In terms of records, Columbia has that very distinctive and striking album cover with the face paint. Is that something you’re going to move away from as you move on?
Thomas : I think what we’re moving towards is wanting to pair music up more with visuals in a much more profound way.
Charlie : In terms of the make up, that’ll go.
Thomas : Yes, that will go. But we’ll still look to use imagery with the music.
Charlie : We’ll run with imagery but do it in a different way. How that works live, we’re not quite sure yet, but a lot of the songs we’re writing are quite visual, playing around with a lot of imagery in a more diverse way.
Thomas : We’ve not really set out any concept other than songs deal with individual characters with individual eccentricities about themselves. At this moment in time we don’t really know where we’re going with it. We’re enjoying this time a lot, it’s nice to just be able to write music.
Is that what you’re doing in this downtime?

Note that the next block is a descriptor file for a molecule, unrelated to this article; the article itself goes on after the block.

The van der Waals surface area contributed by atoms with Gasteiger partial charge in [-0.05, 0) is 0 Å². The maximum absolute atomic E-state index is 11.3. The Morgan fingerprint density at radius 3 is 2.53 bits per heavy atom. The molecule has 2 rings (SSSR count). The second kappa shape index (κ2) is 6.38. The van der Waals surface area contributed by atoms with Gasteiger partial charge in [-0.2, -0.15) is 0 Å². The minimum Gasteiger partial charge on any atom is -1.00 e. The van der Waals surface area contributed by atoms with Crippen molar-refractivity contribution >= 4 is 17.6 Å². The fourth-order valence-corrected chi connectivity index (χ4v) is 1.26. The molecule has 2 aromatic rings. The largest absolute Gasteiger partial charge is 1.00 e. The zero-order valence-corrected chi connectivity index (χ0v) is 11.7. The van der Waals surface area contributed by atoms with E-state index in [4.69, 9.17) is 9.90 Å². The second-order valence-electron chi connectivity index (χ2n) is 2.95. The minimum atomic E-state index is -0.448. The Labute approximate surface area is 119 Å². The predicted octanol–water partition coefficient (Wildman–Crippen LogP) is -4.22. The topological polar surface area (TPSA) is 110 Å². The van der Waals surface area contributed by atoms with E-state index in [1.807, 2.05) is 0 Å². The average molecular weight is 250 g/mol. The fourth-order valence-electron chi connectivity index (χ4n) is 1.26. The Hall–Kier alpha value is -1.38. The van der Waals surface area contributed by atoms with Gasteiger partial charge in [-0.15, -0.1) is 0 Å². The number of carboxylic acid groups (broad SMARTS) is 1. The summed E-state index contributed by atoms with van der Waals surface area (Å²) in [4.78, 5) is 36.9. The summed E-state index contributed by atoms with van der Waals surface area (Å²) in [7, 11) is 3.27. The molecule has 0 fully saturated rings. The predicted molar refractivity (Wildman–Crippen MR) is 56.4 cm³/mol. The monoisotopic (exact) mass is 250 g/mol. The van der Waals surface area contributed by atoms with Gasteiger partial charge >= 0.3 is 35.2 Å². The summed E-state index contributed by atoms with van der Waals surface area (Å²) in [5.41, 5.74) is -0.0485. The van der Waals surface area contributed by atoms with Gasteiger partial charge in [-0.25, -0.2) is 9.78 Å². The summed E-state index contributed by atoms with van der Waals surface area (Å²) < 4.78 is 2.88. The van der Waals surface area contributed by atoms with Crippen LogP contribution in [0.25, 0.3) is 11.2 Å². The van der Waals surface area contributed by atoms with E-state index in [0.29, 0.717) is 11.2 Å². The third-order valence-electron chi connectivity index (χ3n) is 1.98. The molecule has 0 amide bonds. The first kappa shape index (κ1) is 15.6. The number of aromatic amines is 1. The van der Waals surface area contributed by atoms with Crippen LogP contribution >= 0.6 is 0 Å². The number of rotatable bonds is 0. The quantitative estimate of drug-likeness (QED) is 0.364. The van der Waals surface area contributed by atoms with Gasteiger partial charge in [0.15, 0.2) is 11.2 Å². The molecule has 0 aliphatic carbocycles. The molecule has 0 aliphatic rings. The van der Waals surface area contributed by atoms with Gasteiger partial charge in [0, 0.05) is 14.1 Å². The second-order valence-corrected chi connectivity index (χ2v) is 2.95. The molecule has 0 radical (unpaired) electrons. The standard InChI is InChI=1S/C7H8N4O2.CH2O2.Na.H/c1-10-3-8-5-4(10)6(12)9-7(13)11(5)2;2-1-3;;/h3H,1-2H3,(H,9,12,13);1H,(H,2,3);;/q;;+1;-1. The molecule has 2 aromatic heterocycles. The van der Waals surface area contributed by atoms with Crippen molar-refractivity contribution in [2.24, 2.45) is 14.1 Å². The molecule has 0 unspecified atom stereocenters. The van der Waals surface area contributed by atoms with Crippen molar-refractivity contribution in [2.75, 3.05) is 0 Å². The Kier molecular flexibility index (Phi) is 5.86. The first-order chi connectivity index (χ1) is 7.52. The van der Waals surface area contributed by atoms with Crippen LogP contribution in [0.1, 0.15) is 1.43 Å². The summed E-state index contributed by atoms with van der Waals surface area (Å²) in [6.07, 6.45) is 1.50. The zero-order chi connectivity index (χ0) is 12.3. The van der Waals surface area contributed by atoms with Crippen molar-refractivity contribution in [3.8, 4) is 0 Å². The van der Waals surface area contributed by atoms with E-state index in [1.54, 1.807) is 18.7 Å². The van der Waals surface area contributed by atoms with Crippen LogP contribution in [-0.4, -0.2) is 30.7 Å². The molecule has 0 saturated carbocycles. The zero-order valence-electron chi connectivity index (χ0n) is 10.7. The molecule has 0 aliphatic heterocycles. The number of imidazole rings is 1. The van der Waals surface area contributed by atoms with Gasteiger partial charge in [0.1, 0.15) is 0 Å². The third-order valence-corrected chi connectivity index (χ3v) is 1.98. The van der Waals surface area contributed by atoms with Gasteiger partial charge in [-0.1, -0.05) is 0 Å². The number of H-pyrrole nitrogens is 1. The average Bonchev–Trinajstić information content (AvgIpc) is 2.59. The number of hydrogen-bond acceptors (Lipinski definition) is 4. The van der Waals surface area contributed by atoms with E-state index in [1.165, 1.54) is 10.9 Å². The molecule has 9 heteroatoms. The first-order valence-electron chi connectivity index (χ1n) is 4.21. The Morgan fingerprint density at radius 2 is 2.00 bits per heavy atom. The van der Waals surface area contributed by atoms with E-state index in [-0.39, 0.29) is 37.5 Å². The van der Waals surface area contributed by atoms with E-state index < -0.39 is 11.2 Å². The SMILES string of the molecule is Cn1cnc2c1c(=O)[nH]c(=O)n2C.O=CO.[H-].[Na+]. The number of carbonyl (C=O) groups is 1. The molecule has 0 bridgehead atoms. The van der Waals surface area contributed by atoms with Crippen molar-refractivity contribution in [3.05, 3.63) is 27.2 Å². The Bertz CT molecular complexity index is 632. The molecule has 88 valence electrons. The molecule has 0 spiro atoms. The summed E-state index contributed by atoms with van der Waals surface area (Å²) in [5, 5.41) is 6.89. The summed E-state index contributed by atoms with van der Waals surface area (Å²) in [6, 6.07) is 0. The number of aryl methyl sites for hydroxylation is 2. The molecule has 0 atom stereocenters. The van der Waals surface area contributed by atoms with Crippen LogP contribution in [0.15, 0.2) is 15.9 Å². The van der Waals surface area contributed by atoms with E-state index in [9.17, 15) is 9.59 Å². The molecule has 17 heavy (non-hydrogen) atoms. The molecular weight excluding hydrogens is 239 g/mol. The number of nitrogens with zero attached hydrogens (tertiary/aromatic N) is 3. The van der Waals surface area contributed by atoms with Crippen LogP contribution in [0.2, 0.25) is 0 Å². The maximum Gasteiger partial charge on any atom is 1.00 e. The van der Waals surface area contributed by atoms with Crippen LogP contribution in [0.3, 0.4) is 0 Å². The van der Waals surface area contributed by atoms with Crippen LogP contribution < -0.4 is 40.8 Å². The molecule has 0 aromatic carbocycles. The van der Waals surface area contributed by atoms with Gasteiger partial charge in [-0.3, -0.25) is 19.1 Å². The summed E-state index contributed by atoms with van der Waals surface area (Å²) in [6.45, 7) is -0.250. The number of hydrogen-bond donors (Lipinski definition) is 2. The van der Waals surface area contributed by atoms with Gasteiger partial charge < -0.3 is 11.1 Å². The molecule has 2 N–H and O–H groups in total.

Thomas : Yeah, we’re writing all the time. Obviously we’re very enthusiastic about these shows coming up, but musically writing is our main process.
What triggers you to start writing?
Thomas : It’s a phrase that you pick up somewhere. It can be from a newspaper, a full work of a novel that you want to summarise in a short song. That’s where we take it from, it always starts with the lyrics and we weave a web around that particular phrase or book and write the music around the lyrics. It’s a long process but it works for us. It feels natural, the music comes out of nowhere once you’ve got the lyrics down.
Looking forwards, how far do you want to take the band. Do you see yourselves playing arenas at some point in the future for example?
Thomas : I think many bands have a virtue that they fall into a place where they fit. I don’t think we can answer that question until we reach that point. As Charlie was saying before, we’ve never set end goals, it’s always been very gradual, the next steps have always been logical to us. So until we can find a plateau, and that hasn’t happened to us yet, then we don’t really know what type of band we’re going to be in the future, but we’re enjoying the ride up.
The Blinders' website can be found here and they are on Facebook and Twitter. They play Birmingham O2 Institute (April 26), Manchester Ritz (27), Glasgow St Lukes (28) and London Scala (30) before heading to Europe at Cologne MTC (May 7), Hamburg Molotow (8) and Berlin Cassiopeia (9).
The band will be supporting Safe Gigs For Women during the tour.
Photo credit - Nasty Man Creations